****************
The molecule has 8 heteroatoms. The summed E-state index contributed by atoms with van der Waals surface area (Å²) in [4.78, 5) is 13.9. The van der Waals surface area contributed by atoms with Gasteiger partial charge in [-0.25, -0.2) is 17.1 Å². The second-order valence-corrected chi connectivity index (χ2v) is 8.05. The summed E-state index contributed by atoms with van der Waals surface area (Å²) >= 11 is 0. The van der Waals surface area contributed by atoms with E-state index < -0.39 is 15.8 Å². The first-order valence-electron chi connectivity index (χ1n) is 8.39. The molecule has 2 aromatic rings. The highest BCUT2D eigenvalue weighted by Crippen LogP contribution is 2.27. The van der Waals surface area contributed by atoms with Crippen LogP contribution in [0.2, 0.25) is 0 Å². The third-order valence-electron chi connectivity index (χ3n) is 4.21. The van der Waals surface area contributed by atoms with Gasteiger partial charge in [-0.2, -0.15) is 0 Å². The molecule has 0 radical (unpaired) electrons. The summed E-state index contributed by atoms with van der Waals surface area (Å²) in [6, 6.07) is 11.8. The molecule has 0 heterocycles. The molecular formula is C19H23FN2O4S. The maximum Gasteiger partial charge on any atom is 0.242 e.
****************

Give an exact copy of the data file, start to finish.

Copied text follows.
The molecule has 8 heteroatoms. The summed E-state index contributed by atoms with van der Waals surface area (Å²) in [4.78, 5) is 13.9. The van der Waals surface area contributed by atoms with Gasteiger partial charge in [-0.25, -0.2) is 17.1 Å². The second-order valence-corrected chi connectivity index (χ2v) is 8.05. The summed E-state index contributed by atoms with van der Waals surface area (Å²) >= 11 is 0. The van der Waals surface area contributed by atoms with E-state index < -0.39 is 15.8 Å². The first-order valence-electron chi connectivity index (χ1n) is 8.39. The molecule has 2 aromatic rings. The highest BCUT2D eigenvalue weighted by Crippen LogP contribution is 2.27. The van der Waals surface area contributed by atoms with Crippen LogP contribution in [0.2, 0.25) is 0 Å². The third-order valence-electron chi connectivity index (χ3n) is 4.21. The van der Waals surface area contributed by atoms with Gasteiger partial charge in [-0.2, -0.15) is 0 Å². The molecule has 0 radical (unpaired) electrons. The summed E-state index contributed by atoms with van der Waals surface area (Å²) in [6, 6.07) is 11.8. The molecule has 0 heterocycles. The molecular formula is C19H23FN2O4S. The maximum Gasteiger partial charge on any atom is 0.242 e.